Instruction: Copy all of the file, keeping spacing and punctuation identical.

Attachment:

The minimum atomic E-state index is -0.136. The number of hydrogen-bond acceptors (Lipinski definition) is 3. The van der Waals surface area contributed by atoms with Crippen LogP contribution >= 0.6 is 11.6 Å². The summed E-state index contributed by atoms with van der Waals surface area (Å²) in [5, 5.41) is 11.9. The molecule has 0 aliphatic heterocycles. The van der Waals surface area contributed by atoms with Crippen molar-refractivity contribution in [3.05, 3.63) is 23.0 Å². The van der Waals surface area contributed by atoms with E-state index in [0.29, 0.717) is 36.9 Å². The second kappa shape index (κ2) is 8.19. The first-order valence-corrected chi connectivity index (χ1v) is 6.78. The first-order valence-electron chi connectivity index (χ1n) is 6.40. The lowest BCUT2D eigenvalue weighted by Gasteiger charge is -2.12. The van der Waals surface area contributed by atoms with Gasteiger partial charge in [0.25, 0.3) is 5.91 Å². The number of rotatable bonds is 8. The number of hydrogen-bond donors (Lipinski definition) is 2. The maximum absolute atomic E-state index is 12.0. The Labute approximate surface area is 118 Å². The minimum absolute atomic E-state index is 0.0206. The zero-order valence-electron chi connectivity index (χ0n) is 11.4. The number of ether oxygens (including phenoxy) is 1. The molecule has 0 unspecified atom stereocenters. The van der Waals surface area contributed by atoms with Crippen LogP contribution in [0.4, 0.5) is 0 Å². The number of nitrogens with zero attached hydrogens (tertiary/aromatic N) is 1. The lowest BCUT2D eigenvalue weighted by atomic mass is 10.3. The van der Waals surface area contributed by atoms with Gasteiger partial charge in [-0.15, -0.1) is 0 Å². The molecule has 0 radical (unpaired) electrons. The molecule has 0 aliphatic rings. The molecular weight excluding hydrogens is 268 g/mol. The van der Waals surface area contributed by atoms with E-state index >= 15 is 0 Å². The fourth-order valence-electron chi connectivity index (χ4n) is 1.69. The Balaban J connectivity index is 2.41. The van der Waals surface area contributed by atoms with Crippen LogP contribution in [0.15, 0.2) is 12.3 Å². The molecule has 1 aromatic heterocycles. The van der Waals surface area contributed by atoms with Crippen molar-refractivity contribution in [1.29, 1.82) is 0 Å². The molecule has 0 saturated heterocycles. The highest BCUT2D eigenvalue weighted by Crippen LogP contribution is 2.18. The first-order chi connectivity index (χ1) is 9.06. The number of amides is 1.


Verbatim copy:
The minimum atomic E-state index is -0.136. The number of hydrogen-bond acceptors (Lipinski definition) is 3. The van der Waals surface area contributed by atoms with Crippen LogP contribution >= 0.6 is 11.6 Å². The summed E-state index contributed by atoms with van der Waals surface area (Å²) in [5, 5.41) is 11.9. The molecule has 0 aliphatic heterocycles. The van der Waals surface area contributed by atoms with Crippen molar-refractivity contribution in [3.05, 3.63) is 23.0 Å². The van der Waals surface area contributed by atoms with E-state index in [0.29, 0.717) is 36.9 Å². The second kappa shape index (κ2) is 8.19. The first-order valence-corrected chi connectivity index (χ1v) is 6.78. The first-order valence-electron chi connectivity index (χ1n) is 6.40. The lowest BCUT2D eigenvalue weighted by Gasteiger charge is -2.12. The van der Waals surface area contributed by atoms with Gasteiger partial charge in [0.25, 0.3) is 5.91 Å². The number of rotatable bonds is 8. The number of hydrogen-bond donors (Lipinski definition) is 2. The maximum absolute atomic E-state index is 12.0. The Labute approximate surface area is 118 Å². The minimum absolute atomic E-state index is 0.0206. The zero-order valence-electron chi connectivity index (χ0n) is 11.4. The number of ether oxygens (including phenoxy) is 1. The molecule has 0 unspecified atom stereocenters. The van der Waals surface area contributed by atoms with Crippen LogP contribution in [0.4, 0.5) is 0 Å². The number of nitrogens with zero attached hydrogens (tertiary/aromatic N) is 1. The lowest BCUT2D eigenvalue weighted by atomic mass is 10.3. The van der Waals surface area contributed by atoms with Gasteiger partial charge in [-0.15, -0.1) is 0 Å². The molecule has 0 radical (unpaired) electrons. The molecule has 0 aliphatic rings. The molecular weight excluding hydrogens is 268 g/mol. The van der Waals surface area contributed by atoms with E-state index >= 15 is 0 Å². The fourth-order valence-electron chi connectivity index (χ4n) is 1.69. The Balaban J connectivity index is 2.41. The van der Waals surface area contributed by atoms with Crippen LogP contribution in [0.15, 0.2) is 12.3 Å². The molecule has 1 aromatic heterocycles. The van der Waals surface area contributed by atoms with Crippen molar-refractivity contribution in [1.29, 1.82) is 0 Å². The molecule has 0 saturated heterocycles. The highest BCUT2D eigenvalue weighted by Crippen LogP contribution is 2.18. The first-order chi connectivity index (χ1) is 9.06. The number of amides is 1.